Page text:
How Can Whisky Become More Competitive On Your Back Bar?

How Can Whisky Become More Competitive On Your Back Bar?

LWC Drinks

With the growth of gin as a dominant spirit in the UK market and the introduction of almost a thousand new brands to the on-trade in the last three years, it’s safe to say that spirits are booming. The whisky market, a complex category where every consumer has a product or style with which they feel a deep connection than most, is also changing. Information gathered by CGA in March 2018 showed that while the overall market volume declined by 3.3% with almost half a million fewer bottles being sold, whisky value grew 1% to £1.1bn.

The CGA claim that much of the blame for the volume dip lay in the performance of standard blends, which fell 3.3%. This was somewhat buoyed by the current premiumisation trend in the whole spirit market and malts, imports and premium blends increased their sales by 3.1%. Whilst not such great news for distillers of standard brands, this is surely the opposite for premium labels and a sign that the market is following the trends set by other drinks categories - switching to less volume but better quality. [1]

Growth in the premium whisky market has been driven by consumers showing more desire to maximise their interest in products, their heritage and production methods. Long gone are the days when a pub stocked one optic of Bells and the dusty old bottle of expensive single malt on the back bar was the sole preserve of the older gent by the fire in the snug bar. Like with the other spirit categories, pubs and bars are responding to this trend by featuring more brands which is helping make whisky more accessible.

Understanding how customers choose whisky when out and about, can help venue operators boost sales. Whisky drinkers tend to prefer a premium serve than drinkers from other spirits categories where type, flavour and versatility are prime drivers for their choice. By making the flavour profiles as clear as possible on drinks menus and other point of sale displays venues can promote sales by showcasing the versatility of their bar stock. Categorising whiskies as sweet, fruity, spicy and smoky can encourage customers to deep-dive at the bar and also pair drinks for post meal occasions. [2]

American whiskies such as Old Forester from Kentucky, can act as a gateway to removing the "stuffy" image of the “single malt drunk neat”. These sweeter drinks lend themselves more to being used with mixers or as the constituent spirit for one of the vast numbers of whisky based cocktails like the Manhattan, Old Fashioned and Whisky Sour which are resurfacing.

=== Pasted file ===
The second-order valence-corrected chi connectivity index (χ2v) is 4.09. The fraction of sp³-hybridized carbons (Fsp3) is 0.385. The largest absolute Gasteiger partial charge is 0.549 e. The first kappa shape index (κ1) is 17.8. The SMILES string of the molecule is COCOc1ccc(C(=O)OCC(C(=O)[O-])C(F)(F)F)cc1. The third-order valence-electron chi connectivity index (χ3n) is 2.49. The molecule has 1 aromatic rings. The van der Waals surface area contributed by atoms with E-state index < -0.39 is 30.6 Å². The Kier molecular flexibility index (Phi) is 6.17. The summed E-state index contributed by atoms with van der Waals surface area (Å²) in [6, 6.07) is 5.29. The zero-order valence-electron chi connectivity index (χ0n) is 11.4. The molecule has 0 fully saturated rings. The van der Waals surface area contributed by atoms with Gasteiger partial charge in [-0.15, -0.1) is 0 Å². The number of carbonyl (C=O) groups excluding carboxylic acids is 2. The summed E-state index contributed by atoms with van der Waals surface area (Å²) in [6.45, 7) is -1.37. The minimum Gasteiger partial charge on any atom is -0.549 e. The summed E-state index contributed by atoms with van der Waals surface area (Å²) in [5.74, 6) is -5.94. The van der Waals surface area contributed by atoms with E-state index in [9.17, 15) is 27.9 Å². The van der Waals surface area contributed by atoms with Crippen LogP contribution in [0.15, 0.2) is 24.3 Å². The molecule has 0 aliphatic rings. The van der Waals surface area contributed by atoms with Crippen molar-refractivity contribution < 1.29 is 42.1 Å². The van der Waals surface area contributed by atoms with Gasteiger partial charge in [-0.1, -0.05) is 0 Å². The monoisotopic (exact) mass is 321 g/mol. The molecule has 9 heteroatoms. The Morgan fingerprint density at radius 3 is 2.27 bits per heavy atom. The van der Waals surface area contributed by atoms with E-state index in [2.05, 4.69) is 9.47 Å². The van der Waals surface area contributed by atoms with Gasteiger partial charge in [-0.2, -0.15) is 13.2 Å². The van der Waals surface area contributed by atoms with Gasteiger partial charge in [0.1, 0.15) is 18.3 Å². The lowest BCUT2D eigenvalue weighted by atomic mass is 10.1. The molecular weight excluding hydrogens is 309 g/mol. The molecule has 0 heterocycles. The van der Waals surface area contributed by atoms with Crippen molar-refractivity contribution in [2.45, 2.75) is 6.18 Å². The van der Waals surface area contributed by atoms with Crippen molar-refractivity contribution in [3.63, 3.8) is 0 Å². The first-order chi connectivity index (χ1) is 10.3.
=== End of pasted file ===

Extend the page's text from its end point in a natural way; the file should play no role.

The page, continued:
Venues could also try encouraging drinkers to travel the whisky world and feature a "malt of the month" or "guest bourbon" from one of the many international whiskies from as far as France, Japan, Taiwan and New Zealand. Maybe a “passport” loyalty card could be put in place to encourage drinkers to sample amber nectars from across the globe.

Whether it is offering a premium serve, pairing with food or having a plethora of varieties on the back bar, operators need to tap into one of these key trends in order to get rid of the ‘neat’ whisky image. Just stocking hundreds of brands won't necessarily help, but as the back bar is a pub or bar’s shop window, a well-thought-out display can really add to the impact. Selection, location and presentation, play an important role in selling those carefully chosen whiskies. As a rule of thumb bar managers could position best sellers at the bottom of the display, premium drinks at eye level and super-premium or on-trend brands at the top.

While a growing number of clients are seeking premium brands with heritage, there is also a large number who will have no idea of what they are going to order. These are the customers who are influenced by effective point of sale displays, chalkboards and ingenious serving methods. Displaying branded glassware on the back bar can also help boost sales of a particular product and if cocktails or specialist drinks are on the menu then the visual clues offered by chopping boards and cocktail shakers on display may influence customers further. [3].

Whatever approach is taken, bar managers can be certain that the drinking public wants choice, quality, product information and the perfect serve.

 

 

[1] https://www.morningadvertiser.co.uk/Article/2018/07/04/How-are-whisky-sales-performing-in-the-UK

[2] https://www.morningadvertiser.co.uk/Article/2018/03/01/Whisky-is-no-longer-on-the-rocks

[3] https://www.morningadvertiser.co.uk/Article/2018/11/16/What-should-the-back-bar-look-like

 

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